Tuesday, 4 March 2014
The problem with José Padilha's RoboCop is that very little pops. The film has a couple of good ideas about state surveillance and American foreign policy, but zero venom to accompany the bites. Everything is experienced as a fleeting surface-level detail rather than the sustained, impassive gaze of Paul Verhoeven, Edward Neumeier and Michael Miner's original. Crucially, the beat by beat updating (that passes for adaptation) invites a level of comparison that hobbles Padilha's film.
When 1987's ED-209 malfunctioned it shredded a bootlick yuppie. His death was then presented as a momentary inconvenience, a secondary concern to corporate grumbling about financial forecasts. '87 RoboCop dwelt on the disengaged, narcissistic environment that breeds men capable of transforming butchery into a career opportunity. 2014 model's has a similar event in a sequence heavily indebted to the ethnic cleansing that opened Metal Gear Solid 4: Guns of the Patriots. In Tehran a child seizes a kitchen knife, using it to threaten an invading ED-209. We get a moment to ponder what damage a blunt blade could possibly do to a walking Apache helicopter before the boy is obliterated. We are alarmed, but the film isn't. Whatever issue the people of occupied Iran had with their mechanical oppressors is instantly discarded to concentrate on this America's squeamishness about having armed drone dudes patrolling the nation's streets. Tehran isn't used to fix tone, it's simply an arresting launchpad to blast us into another dull, heroic origin story.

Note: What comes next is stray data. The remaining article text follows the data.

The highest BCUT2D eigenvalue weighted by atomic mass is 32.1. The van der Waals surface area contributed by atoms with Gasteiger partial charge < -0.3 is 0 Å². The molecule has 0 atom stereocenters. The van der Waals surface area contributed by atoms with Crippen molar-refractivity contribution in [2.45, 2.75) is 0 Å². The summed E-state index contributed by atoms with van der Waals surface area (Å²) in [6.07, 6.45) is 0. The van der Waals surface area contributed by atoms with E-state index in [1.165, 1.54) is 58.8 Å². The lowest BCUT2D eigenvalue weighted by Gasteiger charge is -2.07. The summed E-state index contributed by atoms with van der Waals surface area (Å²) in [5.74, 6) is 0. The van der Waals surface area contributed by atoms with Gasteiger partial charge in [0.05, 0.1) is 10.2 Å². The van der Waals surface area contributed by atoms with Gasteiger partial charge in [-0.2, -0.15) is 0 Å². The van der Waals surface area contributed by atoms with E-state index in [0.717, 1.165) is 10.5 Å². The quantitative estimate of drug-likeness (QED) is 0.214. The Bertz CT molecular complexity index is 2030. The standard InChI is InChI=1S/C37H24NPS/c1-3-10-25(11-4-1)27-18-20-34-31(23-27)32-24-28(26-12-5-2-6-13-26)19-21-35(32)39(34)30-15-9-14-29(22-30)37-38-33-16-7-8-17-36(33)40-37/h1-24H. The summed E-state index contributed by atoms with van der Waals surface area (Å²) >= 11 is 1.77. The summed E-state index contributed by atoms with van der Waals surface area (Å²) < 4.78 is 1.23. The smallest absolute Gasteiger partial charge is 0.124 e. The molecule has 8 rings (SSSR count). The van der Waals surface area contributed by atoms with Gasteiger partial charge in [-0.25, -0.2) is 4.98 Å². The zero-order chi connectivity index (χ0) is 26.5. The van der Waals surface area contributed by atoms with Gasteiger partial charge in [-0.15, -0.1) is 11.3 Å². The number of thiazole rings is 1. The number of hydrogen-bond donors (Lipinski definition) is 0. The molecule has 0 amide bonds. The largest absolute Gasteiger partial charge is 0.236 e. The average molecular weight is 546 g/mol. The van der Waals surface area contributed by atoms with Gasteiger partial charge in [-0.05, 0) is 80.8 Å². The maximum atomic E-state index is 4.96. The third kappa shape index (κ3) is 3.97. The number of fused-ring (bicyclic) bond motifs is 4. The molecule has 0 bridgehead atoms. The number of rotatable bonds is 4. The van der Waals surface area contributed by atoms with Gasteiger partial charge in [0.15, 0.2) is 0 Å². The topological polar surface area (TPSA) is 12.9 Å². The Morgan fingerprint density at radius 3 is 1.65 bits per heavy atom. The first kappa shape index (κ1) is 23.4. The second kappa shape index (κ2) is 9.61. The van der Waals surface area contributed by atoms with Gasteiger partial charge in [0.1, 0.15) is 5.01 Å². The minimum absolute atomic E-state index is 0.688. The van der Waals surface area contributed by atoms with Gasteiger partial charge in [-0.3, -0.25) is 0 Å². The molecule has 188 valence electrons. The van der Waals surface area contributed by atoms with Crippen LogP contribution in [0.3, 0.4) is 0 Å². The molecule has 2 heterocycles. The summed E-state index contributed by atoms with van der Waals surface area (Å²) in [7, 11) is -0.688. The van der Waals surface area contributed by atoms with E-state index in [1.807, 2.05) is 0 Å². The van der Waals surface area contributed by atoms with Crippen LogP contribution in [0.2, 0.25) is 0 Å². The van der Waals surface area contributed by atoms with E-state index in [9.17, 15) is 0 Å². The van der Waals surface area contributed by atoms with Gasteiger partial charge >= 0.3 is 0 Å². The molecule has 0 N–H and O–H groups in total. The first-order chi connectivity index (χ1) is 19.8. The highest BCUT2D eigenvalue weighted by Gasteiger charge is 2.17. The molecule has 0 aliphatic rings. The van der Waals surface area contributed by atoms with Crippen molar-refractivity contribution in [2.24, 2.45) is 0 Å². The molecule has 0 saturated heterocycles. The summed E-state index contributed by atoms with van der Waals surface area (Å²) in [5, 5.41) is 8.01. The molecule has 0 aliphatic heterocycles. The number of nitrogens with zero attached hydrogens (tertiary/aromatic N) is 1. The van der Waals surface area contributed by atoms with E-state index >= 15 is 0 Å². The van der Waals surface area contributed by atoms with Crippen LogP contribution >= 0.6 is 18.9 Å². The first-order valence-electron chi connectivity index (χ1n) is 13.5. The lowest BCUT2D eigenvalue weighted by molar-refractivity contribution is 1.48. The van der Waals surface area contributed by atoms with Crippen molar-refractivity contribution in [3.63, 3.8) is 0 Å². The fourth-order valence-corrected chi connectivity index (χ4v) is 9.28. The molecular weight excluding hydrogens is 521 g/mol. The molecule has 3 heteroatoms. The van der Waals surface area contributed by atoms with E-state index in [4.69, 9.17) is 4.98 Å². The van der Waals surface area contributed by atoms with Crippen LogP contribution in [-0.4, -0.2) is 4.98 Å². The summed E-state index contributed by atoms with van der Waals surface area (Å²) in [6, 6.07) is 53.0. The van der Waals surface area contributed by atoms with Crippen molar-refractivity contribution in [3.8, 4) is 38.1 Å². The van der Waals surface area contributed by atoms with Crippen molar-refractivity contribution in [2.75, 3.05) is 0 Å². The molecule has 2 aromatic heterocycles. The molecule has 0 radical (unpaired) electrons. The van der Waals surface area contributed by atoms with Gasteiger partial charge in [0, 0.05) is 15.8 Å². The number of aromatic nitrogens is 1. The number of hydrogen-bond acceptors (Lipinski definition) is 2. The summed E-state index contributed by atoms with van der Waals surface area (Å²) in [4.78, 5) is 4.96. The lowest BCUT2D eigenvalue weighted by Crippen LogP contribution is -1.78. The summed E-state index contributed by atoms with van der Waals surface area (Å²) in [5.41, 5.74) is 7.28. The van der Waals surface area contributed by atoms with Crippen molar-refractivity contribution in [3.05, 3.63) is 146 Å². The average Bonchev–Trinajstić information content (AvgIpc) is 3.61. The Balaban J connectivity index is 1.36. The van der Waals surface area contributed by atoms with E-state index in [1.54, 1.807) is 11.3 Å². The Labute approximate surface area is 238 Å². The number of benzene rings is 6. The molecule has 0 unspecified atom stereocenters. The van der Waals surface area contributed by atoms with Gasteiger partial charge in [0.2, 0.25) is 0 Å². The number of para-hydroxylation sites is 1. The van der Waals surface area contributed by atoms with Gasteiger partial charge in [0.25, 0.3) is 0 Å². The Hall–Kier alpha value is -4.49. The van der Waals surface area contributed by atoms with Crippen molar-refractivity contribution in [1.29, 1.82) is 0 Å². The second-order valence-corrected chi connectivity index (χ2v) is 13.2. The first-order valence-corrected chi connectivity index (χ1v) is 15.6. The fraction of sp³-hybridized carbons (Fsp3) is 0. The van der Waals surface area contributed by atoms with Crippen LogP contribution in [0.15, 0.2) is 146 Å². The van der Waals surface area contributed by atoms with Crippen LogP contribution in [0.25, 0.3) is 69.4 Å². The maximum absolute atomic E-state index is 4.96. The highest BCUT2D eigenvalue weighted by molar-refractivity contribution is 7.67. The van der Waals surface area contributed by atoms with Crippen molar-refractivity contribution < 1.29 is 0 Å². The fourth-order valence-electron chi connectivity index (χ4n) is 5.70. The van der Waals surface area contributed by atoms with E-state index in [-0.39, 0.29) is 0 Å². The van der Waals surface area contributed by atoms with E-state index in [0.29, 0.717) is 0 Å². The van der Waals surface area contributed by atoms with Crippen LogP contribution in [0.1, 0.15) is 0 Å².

Padilha's film apparently wants a few sour moments to bleed in around the edges, but the overall product remains defiantly safe, rote even. Horror is routinely mishandled. Never more so than in how the film communicates what's left of Alex Murphy. Pre-RoboCop we see him covered in third-degree burns and missing limbs. His left-hand side looks useless and dead, while his right recoverable. Immediately prior to this Gary Oldman's Dr Norton treats amputees with cybernetic limbs. We are given an expectation - Murphy will be completed by similar, military standard additions.
Alarmingly, we later discover that aside from a facelift, OmniCorp has whittled Murphy down to a face, a hand and a few pulsing organs. The obvious reaction to this is revulsion. Dr Norton isn't benign, he's a monster. There was zero communicated reason to dismember Murphy to such a permanent, horrifying degree other than control or boastful corporate posturing. Perhaps Dr Norton just wanted to see if he could scratch build a man? These ideas aren't even entertained. Instead Norton soothes like a father while Murphy experiences an acute kind of sexual shame about his lack of a body. RoboCop 2014 has the building blocks of a modern body-horror update, but it refuses to play with them, instead preferring to occupy its time with zero-stakes shoot-outs in a fraudulently picturesque Detroit.